SpaceX reusability may soon be in good company as Rocket Lab catches rocket with a helicopter

Rocket Lab, the world’s most prominent dedicated small satellite launcher, has made significant headway on plans to recover and reuse the booster stage of its Electron rocket, meaning that SpaceX’s reusable Falcon rockets could finally have company.

Recovering a booster is perhaps where all similarities end, however. While the SpaceX Falcon 9 gracefully guides itself back for a controlled landing on an ocean-going drone ship or land-based landing zone, Rocket Lab’s Electron booster will be snagged straight out of the air by a helicopter with a grappling hook.

A screenshot of Rocket Lab’s recet “mid-air recovery” test shows a helicopter outfitted with a specialized grappling hook snagging an Electron booster test article.

Recently, Rocket Lab completed what the company called “a major step forward” in plans to achieve full booster recoverability with the successful completion of a “mid-air recovery” test. The test occurred over the open ocean near New Zealand and featured what was identified as an “Electron first stage test article.” One helicopter released the test article at a low altitude – around 2.5km (8,000ft) – and a nearby second helicopter, outfitted with a specially designed grappling hook, swooped in and snatched it out of the sky as it plummeted toward the ocean.

Rocket Lab’s recovery efforts did not simply begin with dropping a rocket-shaped test article from a helicopter. Long before ever attempting to catch a test article falling through the sky, the company had to ensure that the first stage of the Electron booster could even survive the return trip. Rocket Lab CEO and founder, Peter Beck, referred to it as punching through the wall which best summarizes the conditions that the first stage encounters upon re-entry through on the Earth’s dense atmosphere.

Rocket Lab’s groundbreaking Electron rocket is being upgraded for reusability and its next launch is set to debut some new hardware. (Rocket Lab)

The company’s tenth successful launch dubbed “Running Out of Fingers” in December of 2019 was not only successful because it delivered and deployed the payload, but it was also the first time that Electron’s first stage first made it safely through the wall intact. Unlike SpaceX’s Falcon 9 that slows during descent with a series of engine burns, Rocket Lab’s Electron orients itself for the right “angle of attack” to slow down during re-entry.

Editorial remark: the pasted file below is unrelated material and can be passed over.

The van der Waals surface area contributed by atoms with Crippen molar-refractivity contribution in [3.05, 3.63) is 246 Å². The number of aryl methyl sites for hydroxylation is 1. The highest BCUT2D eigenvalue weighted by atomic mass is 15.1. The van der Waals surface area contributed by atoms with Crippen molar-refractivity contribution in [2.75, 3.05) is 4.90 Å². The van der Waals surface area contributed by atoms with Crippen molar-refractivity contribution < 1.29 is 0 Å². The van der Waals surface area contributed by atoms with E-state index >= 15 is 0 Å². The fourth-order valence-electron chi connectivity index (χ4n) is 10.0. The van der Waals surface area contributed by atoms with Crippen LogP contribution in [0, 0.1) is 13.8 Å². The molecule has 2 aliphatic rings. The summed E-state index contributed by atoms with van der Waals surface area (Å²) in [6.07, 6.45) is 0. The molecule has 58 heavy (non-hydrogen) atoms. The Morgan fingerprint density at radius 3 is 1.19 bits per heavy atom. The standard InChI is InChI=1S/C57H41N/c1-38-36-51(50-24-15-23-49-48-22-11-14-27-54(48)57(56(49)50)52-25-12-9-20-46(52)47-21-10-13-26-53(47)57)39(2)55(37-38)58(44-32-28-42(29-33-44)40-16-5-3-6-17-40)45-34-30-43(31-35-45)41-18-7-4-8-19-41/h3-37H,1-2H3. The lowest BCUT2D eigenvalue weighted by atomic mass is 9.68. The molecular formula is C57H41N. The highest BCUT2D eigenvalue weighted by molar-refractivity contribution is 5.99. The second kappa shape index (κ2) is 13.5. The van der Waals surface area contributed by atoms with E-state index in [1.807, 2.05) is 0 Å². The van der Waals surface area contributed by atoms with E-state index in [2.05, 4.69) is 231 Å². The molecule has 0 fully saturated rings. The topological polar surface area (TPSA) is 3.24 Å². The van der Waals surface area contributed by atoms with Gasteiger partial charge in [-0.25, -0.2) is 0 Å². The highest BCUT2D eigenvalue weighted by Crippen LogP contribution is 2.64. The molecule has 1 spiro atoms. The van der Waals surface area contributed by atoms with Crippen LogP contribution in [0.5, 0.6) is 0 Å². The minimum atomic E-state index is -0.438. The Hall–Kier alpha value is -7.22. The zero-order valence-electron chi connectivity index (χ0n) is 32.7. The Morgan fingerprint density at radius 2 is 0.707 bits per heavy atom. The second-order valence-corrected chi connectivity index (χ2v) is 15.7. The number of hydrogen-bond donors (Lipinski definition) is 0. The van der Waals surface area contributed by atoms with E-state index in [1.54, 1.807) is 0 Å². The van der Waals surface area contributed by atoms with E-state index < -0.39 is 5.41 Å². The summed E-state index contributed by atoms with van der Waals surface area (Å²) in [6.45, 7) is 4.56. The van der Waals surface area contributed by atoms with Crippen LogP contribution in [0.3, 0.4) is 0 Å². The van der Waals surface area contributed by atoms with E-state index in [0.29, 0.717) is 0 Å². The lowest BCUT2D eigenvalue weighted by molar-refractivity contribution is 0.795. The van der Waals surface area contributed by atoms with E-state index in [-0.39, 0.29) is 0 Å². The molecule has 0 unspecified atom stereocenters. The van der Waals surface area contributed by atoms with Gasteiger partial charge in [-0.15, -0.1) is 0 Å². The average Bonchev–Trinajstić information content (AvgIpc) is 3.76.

The first stage of Electron has undergone a number of block upgrades to enable re-entry in one piece. The tenth mission featured the use of the upgraded Electron booster equipped with guidance and navigation hardware, as well as, a reaction control system (RCS) to gently control and reorient the first-stage during re-entry. The RCS was able to keep the booster adequately oriented and slowed it to under 900 kilometers per hour (560mph) for a controlled sea-level impact. The following eleventh mission dubbed “Birds of a Feather” in February 2020, also featured a successful controlled descent of the upgraded Electron first stage.

The final step in slowing the Electron down enough to be recovered by a grappling hook suspended by a helicopter was to develop and test a parachute system. Beck posted a teaser of the prototype parachute on Twitter in early February promising low altitude drop tests to follow soon after. Rocket Lab stated that the successful “mid-air recovery” test occurred weeks prior to the now mandated “Safer at Home” orders given in New Zealand amid the global COVID-19 pandemic.

As reported by Michael Sheetz of CNBC, Rocket Lab will continue to test recovery efforts on an undisclosed mission scheduled for later this year. That test will exercise Electron’s RCS block upgrades and parachute system to a greater extent to slow the booster to a point of survivability upon impact with the water – a speed of about 8kilometers per hour (5mph).

Like SpaceX, Rocket Lab targets a reduction of launch costs and an increase in launch capabilities with full first-stage reusability. The dedicated launcher of small satellites also strives to further open access to space for the rapidly expanding small satellite market.

Currently, Rocket Lab has two operational launch pads, one on New Zealand’s Mahia Penninsula and another at the Mid-Atlantic Regional Spaceport at NASA’s Wallops Flight Facility in Virginia. Later this year a second location on New Zealand’s Mahia Penninsula will come online drastically increasing Rocket Lab’s launching capabilities.

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Jamie Groh: Space Reporter.
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